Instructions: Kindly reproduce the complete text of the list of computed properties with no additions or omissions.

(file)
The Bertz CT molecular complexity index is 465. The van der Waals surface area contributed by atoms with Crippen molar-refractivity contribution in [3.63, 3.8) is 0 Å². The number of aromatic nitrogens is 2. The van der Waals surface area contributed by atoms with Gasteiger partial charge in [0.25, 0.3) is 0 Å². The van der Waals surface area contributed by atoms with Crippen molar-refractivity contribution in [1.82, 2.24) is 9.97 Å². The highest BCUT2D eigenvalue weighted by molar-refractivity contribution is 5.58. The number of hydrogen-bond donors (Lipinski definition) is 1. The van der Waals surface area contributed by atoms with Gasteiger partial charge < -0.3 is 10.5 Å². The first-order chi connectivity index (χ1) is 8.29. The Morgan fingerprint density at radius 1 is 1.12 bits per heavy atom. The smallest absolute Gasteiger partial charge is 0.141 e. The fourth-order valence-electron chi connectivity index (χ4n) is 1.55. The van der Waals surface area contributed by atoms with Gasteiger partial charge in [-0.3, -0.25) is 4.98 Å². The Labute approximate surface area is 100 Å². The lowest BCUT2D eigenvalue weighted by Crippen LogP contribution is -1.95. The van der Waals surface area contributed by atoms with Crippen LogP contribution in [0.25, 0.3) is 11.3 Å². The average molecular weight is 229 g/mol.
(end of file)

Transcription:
The Bertz CT molecular complexity index is 465. The van der Waals surface area contributed by atoms with Crippen molar-refractivity contribution in [3.63, 3.8) is 0 Å². The number of aromatic nitrogens is 2. The van der Waals surface area contributed by atoms with Gasteiger partial charge in [0.25, 0.3) is 0 Å². The van der Waals surface area contributed by atoms with Crippen molar-refractivity contribution in [1.82, 2.24) is 9.97 Å². The highest BCUT2D eigenvalue weighted by molar-refractivity contribution is 5.58. The number of hydrogen-bond donors (Lipinski definition) is 1. The van der Waals surface area contributed by atoms with Gasteiger partial charge < -0.3 is 10.5 Å². The first-order chi connectivity index (χ1) is 8.29. The Morgan fingerprint density at radius 1 is 1.12 bits per heavy atom. The smallest absolute Gasteiger partial charge is 0.141 e. The fourth-order valence-electron chi connectivity index (χ4n) is 1.55. The van der Waals surface area contributed by atoms with Gasteiger partial charge in [-0.3, -0.25) is 4.98 Å². The Labute approximate surface area is 100 Å². The lowest BCUT2D eigenvalue weighted by Crippen LogP contribution is -1.95. The van der Waals surface area contributed by atoms with Crippen LogP contribution in [0.25, 0.3) is 11.3 Å². The average molecular weight is 229 g/mol.